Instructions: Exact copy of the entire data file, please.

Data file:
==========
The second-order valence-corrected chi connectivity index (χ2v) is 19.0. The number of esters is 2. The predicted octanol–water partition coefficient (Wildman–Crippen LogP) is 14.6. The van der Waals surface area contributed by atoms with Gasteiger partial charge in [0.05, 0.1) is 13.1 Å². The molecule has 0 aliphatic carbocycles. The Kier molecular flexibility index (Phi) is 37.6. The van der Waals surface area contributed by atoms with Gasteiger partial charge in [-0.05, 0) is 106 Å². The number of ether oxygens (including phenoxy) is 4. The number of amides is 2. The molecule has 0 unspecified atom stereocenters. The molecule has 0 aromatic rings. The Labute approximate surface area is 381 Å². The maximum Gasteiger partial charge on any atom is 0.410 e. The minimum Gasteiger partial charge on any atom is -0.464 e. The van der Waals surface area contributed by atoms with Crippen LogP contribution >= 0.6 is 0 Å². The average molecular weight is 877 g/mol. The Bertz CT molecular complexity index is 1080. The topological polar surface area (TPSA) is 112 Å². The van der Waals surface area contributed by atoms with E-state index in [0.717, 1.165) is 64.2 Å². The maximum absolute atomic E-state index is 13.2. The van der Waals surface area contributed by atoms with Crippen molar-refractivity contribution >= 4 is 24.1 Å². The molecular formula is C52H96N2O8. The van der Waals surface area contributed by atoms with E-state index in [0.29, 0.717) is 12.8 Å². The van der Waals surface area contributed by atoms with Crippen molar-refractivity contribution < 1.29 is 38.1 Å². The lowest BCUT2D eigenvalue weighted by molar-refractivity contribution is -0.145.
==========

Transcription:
The second-order valence-corrected chi connectivity index (χ2v) is 19.0. The number of esters is 2. The predicted octanol–water partition coefficient (Wildman–Crippen LogP) is 14.6. The van der Waals surface area contributed by atoms with Gasteiger partial charge in [0.05, 0.1) is 13.1 Å². The molecule has 0 aliphatic carbocycles. The Kier molecular flexibility index (Phi) is 37.6. The van der Waals surface area contributed by atoms with Gasteiger partial charge in [-0.05, 0) is 106 Å². The number of ether oxygens (including phenoxy) is 4. The number of amides is 2. The molecule has 0 unspecified atom stereocenters. The molecule has 0 aromatic rings. The Labute approximate surface area is 381 Å². The maximum Gasteiger partial charge on any atom is 0.410 e. The minimum Gasteiger partial charge on any atom is -0.464 e. The van der Waals surface area contributed by atoms with Crippen LogP contribution >= 0.6 is 0 Å². The average molecular weight is 877 g/mol. The Bertz CT molecular complexity index is 1080. The topological polar surface area (TPSA) is 112 Å². The van der Waals surface area contributed by atoms with E-state index in [0.717, 1.165) is 64.2 Å². The maximum absolute atomic E-state index is 13.2. The van der Waals surface area contributed by atoms with Crippen molar-refractivity contribution >= 4 is 24.1 Å². The molecular formula is C52H96N2O8. The van der Waals surface area contributed by atoms with E-state index in [0.29, 0.717) is 12.8 Å². The van der Waals surface area contributed by atoms with Crippen molar-refractivity contribution < 1.29 is 38.1 Å². The lowest BCUT2D eigenvalue weighted by molar-refractivity contribution is -0.145.